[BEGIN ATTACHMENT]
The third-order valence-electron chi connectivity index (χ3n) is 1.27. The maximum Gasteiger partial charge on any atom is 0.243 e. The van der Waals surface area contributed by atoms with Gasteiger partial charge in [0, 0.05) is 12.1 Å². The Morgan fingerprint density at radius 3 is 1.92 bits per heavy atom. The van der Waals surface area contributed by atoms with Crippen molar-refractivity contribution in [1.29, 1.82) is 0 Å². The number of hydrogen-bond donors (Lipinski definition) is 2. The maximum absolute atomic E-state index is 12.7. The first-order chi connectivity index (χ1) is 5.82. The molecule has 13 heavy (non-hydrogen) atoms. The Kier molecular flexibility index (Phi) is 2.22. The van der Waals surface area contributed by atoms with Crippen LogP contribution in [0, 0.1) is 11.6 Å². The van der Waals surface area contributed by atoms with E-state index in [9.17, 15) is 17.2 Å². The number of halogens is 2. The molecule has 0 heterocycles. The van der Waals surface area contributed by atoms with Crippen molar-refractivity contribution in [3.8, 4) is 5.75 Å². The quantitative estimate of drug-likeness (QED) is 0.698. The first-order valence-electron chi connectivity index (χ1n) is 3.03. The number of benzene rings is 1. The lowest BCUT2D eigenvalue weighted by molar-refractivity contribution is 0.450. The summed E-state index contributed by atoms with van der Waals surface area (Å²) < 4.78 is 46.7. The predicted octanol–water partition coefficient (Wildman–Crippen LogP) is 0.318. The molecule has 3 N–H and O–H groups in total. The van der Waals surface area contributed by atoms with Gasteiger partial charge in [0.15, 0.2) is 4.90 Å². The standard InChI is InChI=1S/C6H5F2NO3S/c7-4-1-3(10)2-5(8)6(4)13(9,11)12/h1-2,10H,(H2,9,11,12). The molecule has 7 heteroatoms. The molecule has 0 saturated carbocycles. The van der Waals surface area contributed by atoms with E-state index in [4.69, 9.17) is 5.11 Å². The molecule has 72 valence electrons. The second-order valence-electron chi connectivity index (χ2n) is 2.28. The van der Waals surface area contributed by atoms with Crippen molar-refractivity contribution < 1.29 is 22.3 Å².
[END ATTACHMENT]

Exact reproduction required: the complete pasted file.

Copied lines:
The third-order valence-electron chi connectivity index (χ3n) is 1.27. The maximum Gasteiger partial charge on any atom is 0.243 e. The van der Waals surface area contributed by atoms with Gasteiger partial charge in [0, 0.05) is 12.1 Å². The Morgan fingerprint density at radius 3 is 1.92 bits per heavy atom. The van der Waals surface area contributed by atoms with Crippen molar-refractivity contribution in [1.29, 1.82) is 0 Å². The number of hydrogen-bond donors (Lipinski definition) is 2. The maximum absolute atomic E-state index is 12.7. The first-order chi connectivity index (χ1) is 5.82. The molecule has 13 heavy (non-hydrogen) atoms. The Kier molecular flexibility index (Phi) is 2.22. The van der Waals surface area contributed by atoms with Crippen LogP contribution in [0, 0.1) is 11.6 Å². The van der Waals surface area contributed by atoms with E-state index in [9.17, 15) is 17.2 Å². The number of halogens is 2. The molecule has 0 heterocycles. The van der Waals surface area contributed by atoms with Crippen molar-refractivity contribution in [3.8, 4) is 5.75 Å². The quantitative estimate of drug-likeness (QED) is 0.698. The first-order valence-electron chi connectivity index (χ1n) is 3.03. The number of benzene rings is 1. The lowest BCUT2D eigenvalue weighted by molar-refractivity contribution is 0.450. The summed E-state index contributed by atoms with van der Waals surface area (Å²) < 4.78 is 46.7. The predicted octanol–water partition coefficient (Wildman–Crippen LogP) is 0.318. The molecule has 3 N–H and O–H groups in total. The van der Waals surface area contributed by atoms with Gasteiger partial charge in [0.15, 0.2) is 4.90 Å². The standard InChI is InChI=1S/C6H5F2NO3S/c7-4-1-3(10)2-5(8)6(4)13(9,11)12/h1-2,10H,(H2,9,11,12). The molecule has 7 heteroatoms. The molecule has 0 saturated carbocycles. The van der Waals surface area contributed by atoms with E-state index in [4.69, 9.17) is 5.11 Å². The molecule has 72 valence electrons. The second-order valence-electron chi connectivity index (χ2n) is 2.28. The van der Waals surface area contributed by atoms with Crippen molar-refractivity contribution < 1.29 is 22.3 Å².